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Albany activists planning local Women’s March on Saturday

albnay march

Plans have been announced via social media for Women’s March Albany from 8 to 10 a.m. Jan. 21, starting at Ocean View Elementary, 1000 Jackson St. in Albany.

 

ALL are welcome to march to show support for the rights of women, children, men, minorities, the LGBTQ community, immigrants and undocumented people, the environment, and anyone else who may feel threatened by our new administration.

Think globally, act locally.
Start off your day of demonstration close to home in Albany. We’ll walk from Ocean View Elementary School at 1000 Jackson St. to the Memorial Torch at the corner of Solano and Key Route. We’ll start early — 8:00 am — so you will be able to join other marches in the Bay Area, if you would like to.

Wear Pink (for Women’s Rights) or Purple (for anti-bullying) or Rainbows (for LGBTQ rights) and a Pussy Hat!

Let Your Voice Be Heard

Feel free to make signs that express your beliefs. Please be aware that we would like this to be welcoming to all families (so maybe limit the profanity . . . ). Meet at 7:30 am to make signs. Bring posterboard, pens, etc.

We are looking forward to gathering together as a community to support each other in the spirit of love, acceptance, and hope.

EVERYONE is invited, including people of all ages, all genders, all sexual preferences, all races, all religions, and all political viewpoints. Please feel free to invite local friends!

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Richmond: High school student’s Christmas light show worth a visit (video)

 

RICHMOND — One of the most impressive Christmas displays you’ll see this season requires a trip to Nome — not the Alaskan city, but Nome Street, a small dead-end street in East Richmond Heights. That’s where Armando Epifani, a 17-year-old high school student, has an elaborate display that sychronizes lights and other effects — including water spouts and flame — to music.

The professionally done “Lights on Nome” production is all the doing of the young man, his father said, adding, “All I do is pay for the electricity.”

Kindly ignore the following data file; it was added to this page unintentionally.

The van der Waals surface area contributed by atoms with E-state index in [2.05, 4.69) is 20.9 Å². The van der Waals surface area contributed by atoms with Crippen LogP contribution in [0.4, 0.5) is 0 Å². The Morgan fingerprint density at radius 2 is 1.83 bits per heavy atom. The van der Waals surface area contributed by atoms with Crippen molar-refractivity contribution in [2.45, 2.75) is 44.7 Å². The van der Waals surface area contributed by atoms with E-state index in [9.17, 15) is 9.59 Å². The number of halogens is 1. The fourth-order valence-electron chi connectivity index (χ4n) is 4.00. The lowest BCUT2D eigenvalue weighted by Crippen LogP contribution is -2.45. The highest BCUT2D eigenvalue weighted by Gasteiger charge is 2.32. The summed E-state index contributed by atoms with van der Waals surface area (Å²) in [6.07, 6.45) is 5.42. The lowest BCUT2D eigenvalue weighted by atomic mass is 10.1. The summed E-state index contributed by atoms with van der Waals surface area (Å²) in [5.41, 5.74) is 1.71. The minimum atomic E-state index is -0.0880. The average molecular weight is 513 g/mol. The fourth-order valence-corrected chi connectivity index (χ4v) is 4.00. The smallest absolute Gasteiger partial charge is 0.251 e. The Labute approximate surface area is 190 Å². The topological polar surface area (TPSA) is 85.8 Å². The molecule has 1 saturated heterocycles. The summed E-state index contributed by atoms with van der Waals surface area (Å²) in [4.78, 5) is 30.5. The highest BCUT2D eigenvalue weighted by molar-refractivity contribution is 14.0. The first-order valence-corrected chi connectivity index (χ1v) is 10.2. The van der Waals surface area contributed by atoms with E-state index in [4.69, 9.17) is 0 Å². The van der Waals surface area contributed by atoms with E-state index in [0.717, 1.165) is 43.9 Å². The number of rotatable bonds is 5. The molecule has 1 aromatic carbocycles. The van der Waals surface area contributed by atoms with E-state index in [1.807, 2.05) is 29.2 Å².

As the video below shows, the display incorporates elements of a nighttime show at Disneyland and maybe the fountains outside the Bellagio casino in Las Vegas.

Watch for yourself and consider making the trip to see it in person. Even though Christmas is over, the display continues through Jan. 6 and is in action on the hour from 5 p.m. to midnight.

 

nome street map

 

lights on nome1

 

 

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Similar scenario to 1991 Oakland firestorm played out in 1913

claremont hotel 1920s

An October fire fanned by high winds and fueled by abundant eucalyptus trees and tall grass sweeps through the Oakland-Berkeley hills and threatens the landmark Claremont Hotel. That describes the events of the disaster known as the Oakland Firestorm of Oct. 19, 1991 that is coming up on its 25th anniversary.

It also sums up a fire that broke out on Oct. 6, 1913 in the Berkeley hills that overwhelmed the young city’s firefighting capability. The Claremont residential district in Berkeley had been established for less than a decade and was still developing. The hotel itself had been under construction for a number of years, stalled at points by financial issues.

“Following an architectural competition, ground was broken in 1906 for the Claremont
Hotel, designed by Charles W. Dickey,” the Berkeley Architectural Heritage Association writes on its website. “It was not only to be a glorious destination site, seen from all vistas around the Bay, but it was also to be a large garden park enhancing the environment for the building of beautiful homes.”

According to Historic Hotels of America, “construction was held up — first by the earthquake of 1906 and then subsequently, the Panic of 1907.”

The fire was reported by a resident around noon, the San Francisco Call reported, and Berkeley soon had to seek assistance from Oakland in battling the blaze. (Berkeley’s department had been a full-tme professional company for less than a decade, formed in 1904 after City Hall burned down.) Also assisting were “hundreds of residents.”
claremont hotel fire 10 6 1913
Coverage from the San Francisco Call
of the Oct. 6, 1913 fire that swept
through the hills, a scenario similar
to what happened on Oct. 19, 1991.

The blaze threatened not only the hotel, described by the Call as “one of the largest framed hostelries of the west,” but homes in the fashionable Claremont neighborhood. The fire did not claim the hotel, but did spread unchecked along Tunnel Road through the largely unpopulated hills, “fanned by a high wind” and burning down “trees set out by the People’s Water Company (a forerunner of EBMUD) five years ago.”

The fire burned several hundred acres in the hills, according to the Call account, but no property damage or injuries were reported other than the loss of the trees.

The hills would be much more developed by the time of the 1991 firestorm that claimed 25 lives and destroyed 3,642 homes, with damages estimated at $1.68 billion. Some claimed at the time that resources were diverted to from fighting that fire to prevent its spreading to the Claremont Hotel. Others say that if the fire had reached the Claremont, it would have more easily spread into lower Berkeley and possibly reached the UC Berkeley campus.

The Claremont finally did open in May of 1915, in time to serve tourists to the Panama Pacific International Exposition in San Francisco.

claremont opening 05 03 1915